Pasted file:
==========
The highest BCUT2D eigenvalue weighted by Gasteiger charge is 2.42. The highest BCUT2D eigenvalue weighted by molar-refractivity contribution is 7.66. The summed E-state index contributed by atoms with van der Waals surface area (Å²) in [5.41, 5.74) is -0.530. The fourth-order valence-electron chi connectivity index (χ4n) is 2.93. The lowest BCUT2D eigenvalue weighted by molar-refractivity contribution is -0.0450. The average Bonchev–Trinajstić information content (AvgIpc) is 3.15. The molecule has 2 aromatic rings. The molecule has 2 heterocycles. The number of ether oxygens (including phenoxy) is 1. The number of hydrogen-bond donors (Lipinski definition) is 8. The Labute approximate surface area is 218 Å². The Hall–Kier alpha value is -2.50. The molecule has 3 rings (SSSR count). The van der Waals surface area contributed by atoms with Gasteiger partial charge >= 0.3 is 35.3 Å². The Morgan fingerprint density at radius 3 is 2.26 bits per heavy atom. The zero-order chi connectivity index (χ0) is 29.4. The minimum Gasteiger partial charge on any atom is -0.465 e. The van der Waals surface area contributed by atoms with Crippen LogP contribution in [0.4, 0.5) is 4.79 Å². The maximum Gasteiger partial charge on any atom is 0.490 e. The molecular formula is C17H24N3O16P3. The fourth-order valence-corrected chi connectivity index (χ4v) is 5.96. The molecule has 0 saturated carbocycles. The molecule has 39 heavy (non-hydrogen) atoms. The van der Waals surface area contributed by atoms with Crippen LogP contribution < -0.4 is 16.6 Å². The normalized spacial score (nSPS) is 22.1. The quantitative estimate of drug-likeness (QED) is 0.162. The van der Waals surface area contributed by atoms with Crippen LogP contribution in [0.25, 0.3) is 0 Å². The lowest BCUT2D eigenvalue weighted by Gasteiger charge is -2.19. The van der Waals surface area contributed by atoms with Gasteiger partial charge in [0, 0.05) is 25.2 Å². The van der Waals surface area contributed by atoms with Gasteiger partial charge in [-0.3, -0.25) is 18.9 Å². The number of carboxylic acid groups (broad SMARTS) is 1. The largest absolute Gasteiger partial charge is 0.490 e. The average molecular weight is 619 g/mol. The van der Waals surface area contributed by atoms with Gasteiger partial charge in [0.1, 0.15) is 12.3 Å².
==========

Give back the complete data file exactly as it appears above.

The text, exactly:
The highest BCUT2D eigenvalue weighted by Gasteiger charge is 2.42. The highest BCUT2D eigenvalue weighted by molar-refractivity contribution is 7.66. The summed E-state index contributed by atoms with van der Waals surface area (Å²) in [5.41, 5.74) is -0.530. The fourth-order valence-electron chi connectivity index (χ4n) is 2.93. The lowest BCUT2D eigenvalue weighted by molar-refractivity contribution is -0.0450. The average Bonchev–Trinajstić information content (AvgIpc) is 3.15. The molecule has 2 aromatic rings. The molecule has 2 heterocycles. The number of ether oxygens (including phenoxy) is 1. The number of hydrogen-bond donors (Lipinski definition) is 8. The Labute approximate surface area is 218 Å². The Hall–Kier alpha value is -2.50. The molecule has 3 rings (SSSR count). The van der Waals surface area contributed by atoms with Gasteiger partial charge >= 0.3 is 35.3 Å². The Morgan fingerprint density at radius 3 is 2.26 bits per heavy atom. The zero-order chi connectivity index (χ0) is 29.4. The minimum Gasteiger partial charge on any atom is -0.465 e. The van der Waals surface area contributed by atoms with Crippen LogP contribution in [0.4, 0.5) is 4.79 Å². The maximum Gasteiger partial charge on any atom is 0.490 e. The molecular formula is C17H24N3O16P3. The fourth-order valence-corrected chi connectivity index (χ4v) is 5.96. The molecule has 0 saturated carbocycles. The molecule has 39 heavy (non-hydrogen) atoms. The van der Waals surface area contributed by atoms with Crippen LogP contribution < -0.4 is 16.6 Å². The normalized spacial score (nSPS) is 22.1. The quantitative estimate of drug-likeness (QED) is 0.162. The van der Waals surface area contributed by atoms with Crippen LogP contribution in [0.25, 0.3) is 0 Å². The lowest BCUT2D eigenvalue weighted by Gasteiger charge is -2.19. The van der Waals surface area contributed by atoms with Gasteiger partial charge in [0, 0.05) is 25.2 Å². The van der Waals surface area contributed by atoms with Gasteiger partial charge in [-0.3, -0.25) is 18.9 Å². The number of carboxylic acid groups (broad SMARTS) is 1. The largest absolute Gasteiger partial charge is 0.490 e. The average molecular weight is 619 g/mol. The van der Waals surface area contributed by atoms with Gasteiger partial charge in [0.1, 0.15) is 12.3 Å².